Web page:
As much as we (rightly) praise Google for having transformed our lives for the better, sometimes we all want answers that go beyond the right search query. Sometimes we want to reach out to someONE rather than someTHING.
But engaging in a conversation requires trust. And just as no newsletter sign-up form or invitation should be without trust-building assurances and privacy statements, no social media invitation or landing page should be without its own persuasive and trust-building cues.
While looking at Adam Cohen’s recent rundown of social media landing pages (think landing pages that convey social media options for customers), I was struck by some observations. Consider these four cues to incorporate into your social media landing page and campaign designs:
One of the big concerns about using social media for business and marketing is time. Social media activities do pose a risk of drawing you in and taking up a huge amount of your day just interacting with people.
Add that the technology is changing all the time. It can seem impossible to keep up with all the tools, software, techniques, etiquette, and social media best practices.
In 2004, Steven Cox sat down with a fellow musician after a gig. Cox’s friend and his wife were expecting their first baby and hoping to buy a house. But as a musician and private instructor, he struggled with making ends meet.
“Playing music doesn’t necessarily pay all the bills, unless you have a really big contract or gig,” Cox says. “My friend was hanging flyers in drugstores and music stores but still not finding enough students.”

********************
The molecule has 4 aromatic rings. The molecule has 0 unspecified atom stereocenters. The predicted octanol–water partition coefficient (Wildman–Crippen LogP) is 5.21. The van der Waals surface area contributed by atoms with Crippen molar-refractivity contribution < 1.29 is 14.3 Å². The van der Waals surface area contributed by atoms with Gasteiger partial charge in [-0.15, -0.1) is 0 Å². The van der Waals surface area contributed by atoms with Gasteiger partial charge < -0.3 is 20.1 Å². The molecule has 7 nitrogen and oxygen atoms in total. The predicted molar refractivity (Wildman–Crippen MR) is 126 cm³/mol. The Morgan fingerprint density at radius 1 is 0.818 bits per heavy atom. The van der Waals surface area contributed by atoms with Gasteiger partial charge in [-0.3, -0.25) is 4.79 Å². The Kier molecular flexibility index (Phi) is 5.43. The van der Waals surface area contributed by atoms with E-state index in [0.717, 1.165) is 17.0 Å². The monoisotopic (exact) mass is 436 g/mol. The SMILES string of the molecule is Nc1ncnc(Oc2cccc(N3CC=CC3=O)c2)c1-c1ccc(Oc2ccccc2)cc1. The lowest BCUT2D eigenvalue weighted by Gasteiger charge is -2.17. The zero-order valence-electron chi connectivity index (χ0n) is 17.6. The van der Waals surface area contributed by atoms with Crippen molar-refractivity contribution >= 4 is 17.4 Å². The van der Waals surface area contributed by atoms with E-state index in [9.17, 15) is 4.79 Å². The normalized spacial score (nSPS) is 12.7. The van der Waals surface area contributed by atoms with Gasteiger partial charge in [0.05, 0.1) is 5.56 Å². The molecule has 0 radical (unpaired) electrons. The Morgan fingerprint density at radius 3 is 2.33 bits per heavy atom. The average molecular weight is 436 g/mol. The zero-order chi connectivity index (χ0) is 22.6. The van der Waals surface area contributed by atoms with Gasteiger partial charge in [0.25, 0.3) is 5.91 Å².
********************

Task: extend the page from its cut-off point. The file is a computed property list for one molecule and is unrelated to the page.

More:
Cox, once a full-time musician, worked a day job in IT and management consulting at the time. When he suggested his friend go online to connect with aspiring musicians, the friend confessed, “I’m a musician. I don’t know anything about that.”
With that, Cox began orchestrating TakeLessons.com.
However, just because anyone can set up a blog, doesn’t mean everyone should, and many professionals and businesses start blogging without giving any thought to why, how and who will be doing the blogging.
Over 50 percent of blogs are abandoned within the first 90 days. While this isn’t really important if you’re writing a personal diary, political or celebrity blog, it is very important if you start a blog for your business and don’t keep posting on it consistently and with purpose.
When a prospect lands on a blog that hasn’t been updated in months, it’s akin to walking into a vacant store with busted windows and dust blowing in. It’s just not pretty; and it doesn’t look good for you, your business reputation and your branding.